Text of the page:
Edward L. Pierce, Memoir and letters of Charles Sumner: volume 3, chapter 14 (search)
the great nervous central column, not as an extension to that region of the malady of the latter, nor as an independent local disease of those nerves. In June and July Sumner passed the greater part of the time in his bed, unable even to take the air in a drive. He saw few persons, as it was difficult for him to move about; and indeed lie had little heart for society. Among his American callers were Mr. Woods,—always ready with kind offices for him, as for all fellow-countrymen,—William C. Bryant, Professor Felton, George Bemis, Thomas N. Dale, and Mrs. Ritchie of Boston; and among English friends full of sympathy whom he met were Mr. and Mrs. Grote, Madame du Quaire, Madame Molh, Mr. and Mrs. Browning, and Mrs. Jameson. He wrote to Longfellow, July 19; My chief solace latterly has been in seeing Mrs. Jameson, whose conversation is clear, instructive, and most friendly, and in the Brownings; all of these have been full of kindness for me, and I like them all very much. In Au
Edward L. Pierce, Memoir and letters of Charles Sumner: volume 3, Chapter 43: return to the Senate.—the barbarism of slavery.—Popular welcomes.—Lincoln's election.—1859-1860. (search)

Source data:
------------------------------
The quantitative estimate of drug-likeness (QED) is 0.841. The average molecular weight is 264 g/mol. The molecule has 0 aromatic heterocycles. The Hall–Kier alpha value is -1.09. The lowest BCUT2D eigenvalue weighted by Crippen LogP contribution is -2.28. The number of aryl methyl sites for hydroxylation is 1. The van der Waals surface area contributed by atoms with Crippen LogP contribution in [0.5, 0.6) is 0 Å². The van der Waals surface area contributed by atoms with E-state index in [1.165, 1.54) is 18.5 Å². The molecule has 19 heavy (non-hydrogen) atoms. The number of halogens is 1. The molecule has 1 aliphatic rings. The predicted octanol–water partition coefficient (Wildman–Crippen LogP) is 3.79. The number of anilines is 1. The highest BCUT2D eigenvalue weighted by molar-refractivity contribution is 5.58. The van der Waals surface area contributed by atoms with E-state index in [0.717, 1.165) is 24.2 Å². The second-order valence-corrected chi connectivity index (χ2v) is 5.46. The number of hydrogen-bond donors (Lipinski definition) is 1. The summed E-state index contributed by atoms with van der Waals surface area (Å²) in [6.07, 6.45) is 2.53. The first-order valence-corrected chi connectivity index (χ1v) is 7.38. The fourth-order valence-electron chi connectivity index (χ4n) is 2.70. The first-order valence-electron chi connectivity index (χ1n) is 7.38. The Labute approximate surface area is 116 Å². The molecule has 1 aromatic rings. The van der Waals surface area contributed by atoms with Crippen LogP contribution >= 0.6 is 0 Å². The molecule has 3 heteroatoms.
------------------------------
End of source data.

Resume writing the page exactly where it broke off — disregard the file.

y Owen Lovejoy, brother of the abolitionist killed at Alton. John Bigelow of the Evening Post, who was more in sympathy with Sumner's views than his associates Bryant and Godwin, wrote, June 27, that while appreciating the doubt whether such a speech might not inflame the hostility of the enemies of freedom more than the enthusrd Howe in the New York Tribune, November 16. Sumner, as usual, was more sensitive than he need to have been to the criticisms of old friends like Greeley and Bryant, and to the want of response from others; and in a letter to Gerrit Smith, June 11, he mentioned how much he missed Horace Mann, William Jay, and Theodore Parkercket, R. I., and New Haven, Conn. Leaving home for Washington November 27, Sumner stopped in New York to repeat his lecture at Cooper Institute, where, with Mr. Bryant in the chair, it was received with the same favor as his address in the summer at the same place. The passage which held up Lafayette as steadfast against co